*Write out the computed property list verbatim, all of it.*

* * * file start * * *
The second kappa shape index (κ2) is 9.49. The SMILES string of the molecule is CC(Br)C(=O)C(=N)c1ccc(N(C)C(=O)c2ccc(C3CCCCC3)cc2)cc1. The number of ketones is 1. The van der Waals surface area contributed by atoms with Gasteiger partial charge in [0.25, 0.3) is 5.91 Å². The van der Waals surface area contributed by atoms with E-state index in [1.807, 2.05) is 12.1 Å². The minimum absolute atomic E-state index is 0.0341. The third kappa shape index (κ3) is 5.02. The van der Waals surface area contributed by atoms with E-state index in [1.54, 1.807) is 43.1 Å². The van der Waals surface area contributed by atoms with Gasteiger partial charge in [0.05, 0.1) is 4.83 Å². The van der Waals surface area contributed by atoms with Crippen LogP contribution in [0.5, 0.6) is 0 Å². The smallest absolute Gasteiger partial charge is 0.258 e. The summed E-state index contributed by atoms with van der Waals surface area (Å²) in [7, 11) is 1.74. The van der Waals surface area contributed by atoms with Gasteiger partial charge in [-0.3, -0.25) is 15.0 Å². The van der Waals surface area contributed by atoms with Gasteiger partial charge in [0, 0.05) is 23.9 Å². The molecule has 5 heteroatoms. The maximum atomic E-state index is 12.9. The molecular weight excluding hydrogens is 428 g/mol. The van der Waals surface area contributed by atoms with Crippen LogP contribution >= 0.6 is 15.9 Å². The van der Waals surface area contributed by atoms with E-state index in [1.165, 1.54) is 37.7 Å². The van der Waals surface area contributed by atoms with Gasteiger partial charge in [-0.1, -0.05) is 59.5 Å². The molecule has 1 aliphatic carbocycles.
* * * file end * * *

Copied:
The second kappa shape index (κ2) is 9.49. The SMILES string of the molecule is CC(Br)C(=O)C(=N)c1ccc(N(C)C(=O)c2ccc(C3CCCCC3)cc2)cc1. The number of ketones is 1. The van der Waals surface area contributed by atoms with Gasteiger partial charge in [0.25, 0.3) is 5.91 Å². The van der Waals surface area contributed by atoms with E-state index in [1.807, 2.05) is 12.1 Å². The minimum absolute atomic E-state index is 0.0341. The third kappa shape index (κ3) is 5.02. The van der Waals surface area contributed by atoms with E-state index in [1.54, 1.807) is 43.1 Å². The van der Waals surface area contributed by atoms with Gasteiger partial charge in [0.05, 0.1) is 4.83 Å². The van der Waals surface area contributed by atoms with Crippen LogP contribution in [0.5, 0.6) is 0 Å². The smallest absolute Gasteiger partial charge is 0.258 e. The summed E-state index contributed by atoms with van der Waals surface area (Å²) in [7, 11) is 1.74. The van der Waals surface area contributed by atoms with Gasteiger partial charge in [-0.3, -0.25) is 15.0 Å². The van der Waals surface area contributed by atoms with Gasteiger partial charge in [0, 0.05) is 23.9 Å². The molecule has 5 heteroatoms. The maximum atomic E-state index is 12.9. The molecular weight excluding hydrogens is 428 g/mol. The van der Waals surface area contributed by atoms with Crippen LogP contribution >= 0.6 is 15.9 Å². The van der Waals surface area contributed by atoms with E-state index in [1.165, 1.54) is 37.7 Å². The van der Waals surface area contributed by atoms with Gasteiger partial charge in [-0.1, -0.05) is 59.5 Å². The molecule has 1 aliphatic carbocycles.